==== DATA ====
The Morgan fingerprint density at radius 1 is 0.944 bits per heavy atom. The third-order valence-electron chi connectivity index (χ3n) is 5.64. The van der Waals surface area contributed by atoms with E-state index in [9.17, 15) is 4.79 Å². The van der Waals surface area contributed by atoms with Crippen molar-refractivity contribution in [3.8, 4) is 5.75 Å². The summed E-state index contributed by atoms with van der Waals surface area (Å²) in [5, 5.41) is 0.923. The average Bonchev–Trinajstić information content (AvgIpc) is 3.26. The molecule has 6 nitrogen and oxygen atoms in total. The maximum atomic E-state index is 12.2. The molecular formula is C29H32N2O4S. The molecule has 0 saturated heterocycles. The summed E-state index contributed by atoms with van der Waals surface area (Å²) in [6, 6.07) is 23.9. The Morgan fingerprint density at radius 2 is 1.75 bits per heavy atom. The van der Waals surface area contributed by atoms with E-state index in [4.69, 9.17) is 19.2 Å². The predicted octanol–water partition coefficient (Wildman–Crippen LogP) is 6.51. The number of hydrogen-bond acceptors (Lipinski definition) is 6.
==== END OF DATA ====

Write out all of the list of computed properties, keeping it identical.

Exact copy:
The Morgan fingerprint density at radius 1 is 0.944 bits per heavy atom. The third-order valence-electron chi connectivity index (χ3n) is 5.64. The van der Waals surface area contributed by atoms with E-state index in [9.17, 15) is 4.79 Å². The van der Waals surface area contributed by atoms with Crippen molar-refractivity contribution in [3.8, 4) is 5.75 Å². The summed E-state index contributed by atoms with van der Waals surface area (Å²) in [5, 5.41) is 0.923. The average Bonchev–Trinajstić information content (AvgIpc) is 3.26. The molecule has 6 nitrogen and oxygen atoms in total. The maximum atomic E-state index is 12.2. The molecular formula is C29H32N2O4S. The molecule has 0 saturated heterocycles. The summed E-state index contributed by atoms with van der Waals surface area (Å²) in [6, 6.07) is 23.9. The Morgan fingerprint density at radius 2 is 1.75 bits per heavy atom. The van der Waals surface area contributed by atoms with E-state index in [4.69, 9.17) is 19.2 Å². The predicted octanol–water partition coefficient (Wildman–Crippen LogP) is 6.51. The number of hydrogen-bond acceptors (Lipinski definition) is 6.